Édouard-Léon Scott de Martinville (25 April 1817 - April 26 1879) was a French inventor known for his experiments with the "phonautograph," the earliest known device that could accurately record sound waves. Although the device was never intended to play back the recordings, modern day digital photography has made it possible to translate the recordings into actual, audible sounds. In 2008, some of the phonautograms were played back for the first time. This made them the earliest known recorded sounds, predating Edison's early tinfoil experiments by nearly 20 years.
Because of Scott's fascination of visible sound, he spent approximately 20 years recording many different sounds. Of the examples, most of them were recordings of ticking clocks, string instruments, air currents, distant voices, and a tuning fork. One particular example proved to be quite impressive to historians; A recording of a person singing a rendition of "Au Clair de la Lune," a classic French folk tune, recorded on April 9, 1860. When originally played, historians misread Scott's notes and played it at double speed, making the listener identify the gender of the singer to be a woman. However, after many corrections, the recording was played back at the correct speed, and the gender was revealed to be male, most likely Scott himself.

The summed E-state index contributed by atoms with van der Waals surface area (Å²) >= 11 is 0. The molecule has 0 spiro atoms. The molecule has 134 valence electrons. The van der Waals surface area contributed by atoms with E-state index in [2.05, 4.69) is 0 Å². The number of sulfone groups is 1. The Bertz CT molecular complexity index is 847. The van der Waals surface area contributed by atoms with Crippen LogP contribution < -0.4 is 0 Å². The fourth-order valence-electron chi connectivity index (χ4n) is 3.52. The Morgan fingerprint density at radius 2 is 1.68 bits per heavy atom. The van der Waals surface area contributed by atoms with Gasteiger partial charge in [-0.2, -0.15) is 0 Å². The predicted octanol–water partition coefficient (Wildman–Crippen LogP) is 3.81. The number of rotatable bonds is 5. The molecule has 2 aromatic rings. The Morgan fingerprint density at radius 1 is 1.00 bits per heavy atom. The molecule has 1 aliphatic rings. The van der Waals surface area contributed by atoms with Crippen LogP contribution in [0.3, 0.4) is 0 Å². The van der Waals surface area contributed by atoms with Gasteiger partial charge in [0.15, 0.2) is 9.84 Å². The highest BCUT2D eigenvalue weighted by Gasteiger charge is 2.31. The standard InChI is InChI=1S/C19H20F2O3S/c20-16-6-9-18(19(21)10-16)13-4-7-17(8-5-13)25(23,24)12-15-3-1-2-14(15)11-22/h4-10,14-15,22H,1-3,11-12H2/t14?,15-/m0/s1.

According to several sources, there were earlier recordings on the device that featured the human voice. However, most of these recordings are either extremely deteriorated, or are far too indecipherable to be of any significance. Many people still long to hear these recordings, though, as they were the earliest known recorded sounds made by humans. An unconfirmed rumor surrounds the device. Many claim that Scott toured the United States in the 1860's with the device. There is evidence that Scott had, at one point, met Abraham Lincoln; While it is unclear if it really happened, Scott allegedly recorded Lincoln giving his opinion on slavery. If this recording surfaces, it would be the earliest surviving sound recording of a U.S. president. Historians, however, doubt its existence.
Technology is getting progressively closer to being able to decipher Scott's surviving recordings. There may still be recordings that can be correctly played, leading to a treasure trove of historical lost media.